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Seals help Japanese researchers collect data under Antarctic ice

Seals help Japanese researchers collect data under Antarctic ice

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Seals help Japanese researchers collect data under Antarctic ice
  • Project leader said such research helps scientists trace the animals’ behavioural patterns and ecology.
  • Each seals had travelled as far as 633km (393 miles) from the coast of Japan’s Showa Station in Antarctica.
  • These seals were equipped with the head-mounted conductivity, temperature and depth sensor.

A seal wearing a helmet with an antenna might look unusual, but eight Weddell seals, each with a 580g monitoring device on their heads, have been helping Japanese researchers survey the waters under the thick ice sheet in Antarctica.

Tapped for a research project between March and November 2017 – winter in Antarctica – these seals were equipped with the head-mounted conductivity, temperature and depth sensor, which allows scientists to collect observation data, such as water temperatures and salt levels, in areas with extremely harsh environmental conditions.

Project leader Nobuo Kokubun said such research helps scientists trace the animals’ behavioural patterns and ecology.

“During the summer, we can go to Antarctica on icebreakers to conduct actual research activities, so that we can collect data there. But during the winter, such things cannot be done in so many places,” Kokubun said during an interview with Reuters on Friday.

“However, even in such a situation, many animals such as seals are living in the area of Antarctica, so I thought we should have them collect the data,” Kokubun added.

The data successfully gathered from seven seals showed one of them had travelled as far as 633km (393 miles) from the coast of Japan’s Showa Station in Antarctica, while another had descended to a depth of 700m (2,297 ft).

Kokubun said the scientists also learned from the data that warm seawater from the upper layer in the open sea reached Antarctica from March through winter that year. The water flowed below the ice, bringing in sea creatures like Antarctic krill, a major food source for seals.

Aiming to examine further the impact of global warming on Antarctic coastal areas, Kokubun next hopes to make the device small enough to fit on other animals at the South Pole such as penguins.

“The advantage with penguins is that they come back to the same place and we can collect the data from them immediately. Also, we can use the devices on a large number of penguins so they can cover a wide area,” he said.

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Saudi Arabia rewards brave police officer ASP Shehrbano with a royal pension.

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Sources claim that when the two met at the Saudi embassy, where the ambassador was entertaining the courageous female officer, the diplomat gave ASP Shehrbano the information.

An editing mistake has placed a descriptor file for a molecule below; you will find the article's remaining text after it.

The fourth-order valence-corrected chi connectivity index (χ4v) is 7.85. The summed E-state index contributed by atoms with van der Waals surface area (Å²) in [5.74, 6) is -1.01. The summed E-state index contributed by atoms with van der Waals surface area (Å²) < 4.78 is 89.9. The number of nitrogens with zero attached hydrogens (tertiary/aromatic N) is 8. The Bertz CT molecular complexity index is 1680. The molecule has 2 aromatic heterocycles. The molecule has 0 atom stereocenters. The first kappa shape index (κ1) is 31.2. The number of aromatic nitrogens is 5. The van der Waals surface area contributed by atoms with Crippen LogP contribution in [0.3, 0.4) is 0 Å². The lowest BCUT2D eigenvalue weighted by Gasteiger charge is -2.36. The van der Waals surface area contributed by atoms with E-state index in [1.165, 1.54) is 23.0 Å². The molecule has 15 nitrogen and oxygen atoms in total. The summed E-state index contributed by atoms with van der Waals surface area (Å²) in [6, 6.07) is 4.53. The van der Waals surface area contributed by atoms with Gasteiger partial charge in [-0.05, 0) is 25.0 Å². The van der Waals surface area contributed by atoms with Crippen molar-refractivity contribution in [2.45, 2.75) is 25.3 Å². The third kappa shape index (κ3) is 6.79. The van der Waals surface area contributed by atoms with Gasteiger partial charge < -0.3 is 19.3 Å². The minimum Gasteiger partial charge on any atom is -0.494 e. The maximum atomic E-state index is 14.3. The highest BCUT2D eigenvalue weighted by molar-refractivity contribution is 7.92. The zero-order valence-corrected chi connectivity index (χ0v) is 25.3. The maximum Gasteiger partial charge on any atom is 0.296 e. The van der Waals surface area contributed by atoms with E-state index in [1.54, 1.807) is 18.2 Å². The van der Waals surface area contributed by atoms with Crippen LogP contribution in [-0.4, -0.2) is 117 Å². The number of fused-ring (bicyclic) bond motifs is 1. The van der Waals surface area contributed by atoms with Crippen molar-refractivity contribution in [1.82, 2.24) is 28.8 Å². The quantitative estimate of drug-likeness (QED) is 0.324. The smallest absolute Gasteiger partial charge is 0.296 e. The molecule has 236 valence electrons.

The Saudi ambassador praised the police officer’s bravery and assured her that her family’s travel expenses to Saudi Arabia as a royal guest will be covered by the Saudi royal family.

He gave the ASP high marks for her poise and selfless dedication to her work in managing an agitated environment.

One day before, the Gulberg ASP visited the Chief of Army Staff (COAS), General Syed Asim Munir, at General Headquarters.

The head of the army acknowledged the significant contribution Pakistani women made to society as a whole.

He was cited as adding, “Since independence, Pakistani women have made a name for themselves both at home and abroad thanks to their skill, perseverance, and determination.

Additionally, ASP Shehrbano’s name was suggested by IG Punjab Usman Anwar for the Quied e Azam Police award.

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36% of fresh faces make it to the National Assembly.

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Following the general elections of this year, a record 36% of new members have joined the National Assembly.

There are now 96 new legislators that have been elected to the assembly out of 265 total. In the general elections, the Pakistan Tehreek-e-Insaaf (PTI) has elected the most number of fresh faces as Independents.

Of the new faces, eleven PPP and MQM members, as well as fifteen PML-N members, have become MNAs for the first time. The IPP’s Abdul Aleem Khan and Awn Chaudhry were elected to the National Assembly for the first time.

Ataullah Tarar of the Pakistan Muslim League-N, Mir Jamal Khan Raisani, the party’s youngest member, was also elected from Balochistan for the first time and made it to the lower house.

Sher Afzal Marwat, Latif Khosa, and Barrister Gohar Ali Khan, who is supported by the PTI, are some of the fresh faces. In the last parliament, Shandana Gulzar had a reserved seat; however, this time, she was elected to a general seat.

Arshad Vohra, Syed Mustafa Kamal, and Rauf Siddiqui of the MQM were also elected to the National Assembly for the first time.

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The government declares March 2 a public holiday.

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In the province capital, Madhu Lal Hussain’s 436th annual three-day urs festivities will get underway on Saturday.

Secretary Auqaf Dr. Tahir Raza will execute the customary chador laying on the saint’s grave to kick off the urs festivities.

On this occasion, ulema Mushaikh, members of the Religious Committee, and a sizable crowd of devotees will take part.

For the Urs gift, the Auqaf Department has set up Rs 459,000. The agency and local police put together impenetrable security plans for the guests.

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